Would more Latinx students graduate with a STEM degree if the coursework was made to feel more personal to them? This was a question Professor Dolores Inés Casillas began to look into when she felt the palpable enthusiasm with which Latinx science, technology, engineering, and math (STEM) majors took her survey course on Chicana and Chicano culture at UC Santa Barbara.
Casillas developed an interdisciplinary program called the Center for Equitable Environmental Sciences to focus on social and environmental justice. She didn’t work alone — Sarah Anderson, the dean of Diversity, Equity, and Inclusion at UCSB’s Bren School of Environmental Science & Management joined her, alongside David Pellow, who heads the school’s Environmental Studies department, and physicist Pierre Wiltzius, who holds the chair of the Susan and Bruce Worster Dean of Science.
The new group recently received a $3 million National Science Foundation award, which came as the school also received a $1 million grant awarded from the U.S. Department of Agriculture. Both grants targeted institutions that serve a student body with 25 percent or more Hispanic or Latinx student enrollment, or a Hispanic Serving Institution (HSI), a title UCSB received in 2015.
According to Casillas and Anderson, the center, which will be housed in UCSB’s Chicano Studies Institute, is expected to train up to 1,000 students annually. Among the offerings will be mentorships and internships for students, and for faculty, a new environment and society career track program and professional development program at UCSB and community partner Santa Barbara City College.
When it comes to students of color, Casillas said in a UCSB Current article, STEM is “often pitched in a way that is not compelling to them.” For instance, Ebony McGee of Vanderbilt University found greater success in connecting students of color to STEM careers by talking about justice in the community instead of simply touting the financial benefits, she said.
“Research repeatedly demonstrates that students of color and low-income students feel a sense of cultural isolation within STEM classes,” wrote Casillas in an email statement to the Independent. She explained that students respond more favorably to “STEM degrees and careers when pitched as community-based endeavors.” As well, “College degrees are familial investments and pursuits,” Casillas said.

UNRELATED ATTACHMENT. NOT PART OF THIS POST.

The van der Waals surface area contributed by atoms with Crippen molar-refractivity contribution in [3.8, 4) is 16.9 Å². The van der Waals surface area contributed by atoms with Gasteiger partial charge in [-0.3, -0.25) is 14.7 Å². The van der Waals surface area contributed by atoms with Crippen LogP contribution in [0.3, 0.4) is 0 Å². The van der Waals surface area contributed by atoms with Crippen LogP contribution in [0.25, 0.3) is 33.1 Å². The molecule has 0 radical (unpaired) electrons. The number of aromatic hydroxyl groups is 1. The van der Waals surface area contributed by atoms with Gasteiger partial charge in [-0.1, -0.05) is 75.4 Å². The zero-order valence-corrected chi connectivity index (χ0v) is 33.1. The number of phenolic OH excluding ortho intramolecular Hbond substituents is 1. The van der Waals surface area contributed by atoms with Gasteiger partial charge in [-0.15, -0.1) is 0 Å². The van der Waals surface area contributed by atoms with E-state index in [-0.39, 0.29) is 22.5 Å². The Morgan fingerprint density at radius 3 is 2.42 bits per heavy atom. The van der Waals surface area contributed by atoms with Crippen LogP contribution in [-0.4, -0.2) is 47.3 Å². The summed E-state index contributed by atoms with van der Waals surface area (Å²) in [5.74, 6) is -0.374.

A number of scholars will work with the University of Arizona (UA), with which UCSB partners on the USDA grant. The grant, which focuses on sustainable farming, will fund the Equitable Agriculture and Environmental Management program, which will train and support 35 chosen underrepresented students — including undergrads, graduate students, and PhD candidates — in “agricultural issues, quantitative research methods, and career skills using the lens of social justice and equity,” according to a summary of the program provided by Professor Sarah Anderson.
“Agriculture and food are intertwined in social justice issues and that requires diversity in leaders,” Anderson told the Current. “Marginalized communities also struggle with food insecurity, and that’s the jumping-off point to expand into agriculture.”
That grant will include summer programs and student exchanges with U of Arizona and will provide stipends, Graduate Record Exam (GRE) training, and other support for those pursuing graduate degrees.